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Protestors rally to demand fair wages for facilities management workers

Protestors rally to demand fair wages for facilities management workers

Over fifty students demonstrated in front of the Lair on Monday to demand wages of $21 an hour for LMU’s facilities management workers. A handful of proactive students were accompanied by participating staff members as they invited people walking by to participate in the protest. 

The organizers stress that facilities management workers are earning below the living wage in Los Angeles for a single individual who has no dependents, which is $21.89 an hour according to MIT’s Living Wage Calculator. The workers are currently paid $19.15 an hour. 

“I’ve been trying to enroll people because I believe there is a big disconnect between agreeing with what we’re doing and actually doing something about it,” said junior sociology major Logan Soderling, who was passing out flyers to passersby “We did acquire interest from people just by giving them a little bit of information.”

A QR was printed at the bottom of the flyers if people wished to sign the petition for fair wages on

Those who joined the demonstration were handed a chant to recite and offered a sticker with a bright red “$21” on it. Participants grabbed cardboard signs with different phrases before rallying around LMU senior Nona Pittman, who delivered a speech.

Students prepared cardboard signs to hold during the protest. Photo: Isabel Minaglia

“This movement does not stop until our demands are met,” Pittman emphasized. Leading a chant, she shouted: “What’s a fair wage?” 

The crowd called out, “21 an hour!” 

Participants filed into formation to cross Palm Walk.

Temo López, who works in the recycling department and has been a facilities management worker for 12 years, followed and filmed the protest with his phone. Today’s protest was the first one he has seen since working at LMU. 

Temo López rode a golf cart to the front of the Lair where students gathered before the protest. Photo: Isabel Minaglia

“[My coworkers] are supportive, but they feel afraid to come because they think something is going to happen to them,” he said. “I’ve never been afraid because my student workers support me. They understand our situation and that makes me feel comfortable.”

Dozens of people lifted their heads from their phones or popped out of classrooms to watch the passionate crowd. The protestors repeated the chant all the way to University Hall’s fourth floor, outside a room where a board of directors meeting was taking place.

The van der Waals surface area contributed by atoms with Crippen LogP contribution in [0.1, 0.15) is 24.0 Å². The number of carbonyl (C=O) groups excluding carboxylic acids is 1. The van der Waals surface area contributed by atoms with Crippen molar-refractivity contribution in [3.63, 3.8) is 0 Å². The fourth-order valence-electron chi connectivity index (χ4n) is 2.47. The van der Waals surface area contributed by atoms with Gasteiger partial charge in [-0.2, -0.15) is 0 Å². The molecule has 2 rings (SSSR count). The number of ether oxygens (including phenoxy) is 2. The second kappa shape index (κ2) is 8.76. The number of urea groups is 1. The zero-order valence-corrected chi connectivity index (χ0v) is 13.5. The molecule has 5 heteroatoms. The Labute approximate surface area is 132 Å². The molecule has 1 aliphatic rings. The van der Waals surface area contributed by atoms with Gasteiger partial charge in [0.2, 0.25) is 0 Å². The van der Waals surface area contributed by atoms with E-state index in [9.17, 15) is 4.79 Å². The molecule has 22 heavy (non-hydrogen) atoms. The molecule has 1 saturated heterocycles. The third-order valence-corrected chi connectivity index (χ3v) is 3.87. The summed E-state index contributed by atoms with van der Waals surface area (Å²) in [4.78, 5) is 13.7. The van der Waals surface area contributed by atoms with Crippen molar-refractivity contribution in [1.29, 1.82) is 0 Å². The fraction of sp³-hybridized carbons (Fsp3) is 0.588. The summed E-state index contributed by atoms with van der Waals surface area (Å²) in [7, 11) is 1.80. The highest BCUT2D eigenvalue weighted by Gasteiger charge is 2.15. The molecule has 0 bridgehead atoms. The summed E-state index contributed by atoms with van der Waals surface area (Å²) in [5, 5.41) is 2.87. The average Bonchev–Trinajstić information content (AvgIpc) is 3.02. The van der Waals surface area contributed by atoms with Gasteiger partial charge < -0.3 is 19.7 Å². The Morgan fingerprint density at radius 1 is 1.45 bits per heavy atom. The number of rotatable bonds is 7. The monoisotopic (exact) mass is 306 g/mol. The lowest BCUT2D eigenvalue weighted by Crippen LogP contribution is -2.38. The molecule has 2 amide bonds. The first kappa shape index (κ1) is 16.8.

“I can see why there is anxiety around saying these things to a big institution, especially in front of the ones who are at fault,” said junior communications major Vanessa Amoah. “But we as students have a voice that FM workers cannot jeopardize their jobs for, so it’s really important that we do that work and be the voices for them to elevate their needs and wants.”

Amoah attended the protest with her friend, a fellow residence advisor, and sent out a message to residents on her floor prior to the demonstration, encouraging them to come out and join. 

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“If we are all together, the fear of getting in trouble is gone,” said Amoah.

López said he’s been asking for a raise for the last five years but there has been no change. “When I first started working at LMU, they told me my pay was going to be $16 an hour — and it was $13. I feel more excited now, but we still have to fight for it.”

The crowd stopped to hear Pittman’s speech once more, with new listeners throughout University Hall. Most people were scattered on the first floor studying at tables or having lunch in Einstein Bros. Bagels. 

“I think we are doing exactly what we need to be doing,” said Soderling. “Discomfort is precisely the place where we make progress and where we grow.”

Just past noon the group tied a banner about ten feet long that said “$21 for FM” to a fourth-floor railing of the building before dispersing from the event. 

“A lot of people came out,” Amoah said. “We made a lot of noise and I feel like everyone felt good at the end of it. I hope we get those wages corrected.” 

Photos: Isabel Minaglia

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